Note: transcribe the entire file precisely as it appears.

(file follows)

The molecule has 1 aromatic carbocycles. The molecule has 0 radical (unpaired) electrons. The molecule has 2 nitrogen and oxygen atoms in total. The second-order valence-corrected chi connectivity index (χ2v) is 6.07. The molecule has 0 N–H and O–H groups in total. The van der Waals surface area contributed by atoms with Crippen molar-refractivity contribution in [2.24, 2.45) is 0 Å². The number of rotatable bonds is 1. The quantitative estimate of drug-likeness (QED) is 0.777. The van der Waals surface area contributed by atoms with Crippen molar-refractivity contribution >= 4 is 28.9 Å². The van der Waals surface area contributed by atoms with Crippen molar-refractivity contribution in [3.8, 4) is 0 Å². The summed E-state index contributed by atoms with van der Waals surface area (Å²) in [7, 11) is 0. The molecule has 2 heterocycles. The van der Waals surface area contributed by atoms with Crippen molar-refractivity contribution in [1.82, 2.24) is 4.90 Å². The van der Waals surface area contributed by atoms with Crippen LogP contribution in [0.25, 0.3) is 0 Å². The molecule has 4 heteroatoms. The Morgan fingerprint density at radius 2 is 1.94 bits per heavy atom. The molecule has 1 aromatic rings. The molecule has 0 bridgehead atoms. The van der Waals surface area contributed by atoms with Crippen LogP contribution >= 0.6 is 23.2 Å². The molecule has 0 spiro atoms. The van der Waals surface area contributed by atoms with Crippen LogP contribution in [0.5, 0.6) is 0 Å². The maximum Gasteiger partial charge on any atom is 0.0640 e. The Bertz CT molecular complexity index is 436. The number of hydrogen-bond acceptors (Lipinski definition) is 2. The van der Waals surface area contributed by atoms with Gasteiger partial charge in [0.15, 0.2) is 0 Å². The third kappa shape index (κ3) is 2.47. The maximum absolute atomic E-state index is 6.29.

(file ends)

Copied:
The molecule has 1 aromatic carbocycles. The molecule has 0 radical (unpaired) electrons. The molecule has 2 nitrogen and oxygen atoms in total. The second-order valence-corrected chi connectivity index (χ2v) is 6.07. The molecule has 0 N–H and O–H groups in total. The van der Waals surface area contributed by atoms with Crippen molar-refractivity contribution in [2.24, 2.45) is 0 Å². The number of rotatable bonds is 1. The quantitative estimate of drug-likeness (QED) is 0.777. The van der Waals surface area contributed by atoms with Crippen molar-refractivity contribution >= 4 is 28.9 Å². The van der Waals surface area contributed by atoms with Crippen molar-refractivity contribution in [3.8, 4) is 0 Å². The summed E-state index contributed by atoms with van der Waals surface area (Å²) in [7, 11) is 0. The molecule has 2 heterocycles. The van der Waals surface area contributed by atoms with Crippen molar-refractivity contribution in [1.82, 2.24) is 4.90 Å². The van der Waals surface area contributed by atoms with Crippen LogP contribution in [0.25, 0.3) is 0 Å². The molecule has 4 heteroatoms. The Morgan fingerprint density at radius 2 is 1.94 bits per heavy atom. The molecule has 1 aromatic rings. The molecule has 0 bridgehead atoms. The van der Waals surface area contributed by atoms with Crippen LogP contribution >= 0.6 is 23.2 Å². The molecule has 0 spiro atoms. The van der Waals surface area contributed by atoms with Crippen LogP contribution in [0.5, 0.6) is 0 Å². The maximum Gasteiger partial charge on any atom is 0.0640 e. The Bertz CT molecular complexity index is 436. The number of hydrogen-bond acceptors (Lipinski definition) is 2. The van der Waals surface area contributed by atoms with Gasteiger partial charge in [0.15, 0.2) is 0 Å². The third kappa shape index (κ3) is 2.47. The maximum absolute atomic E-state index is 6.29.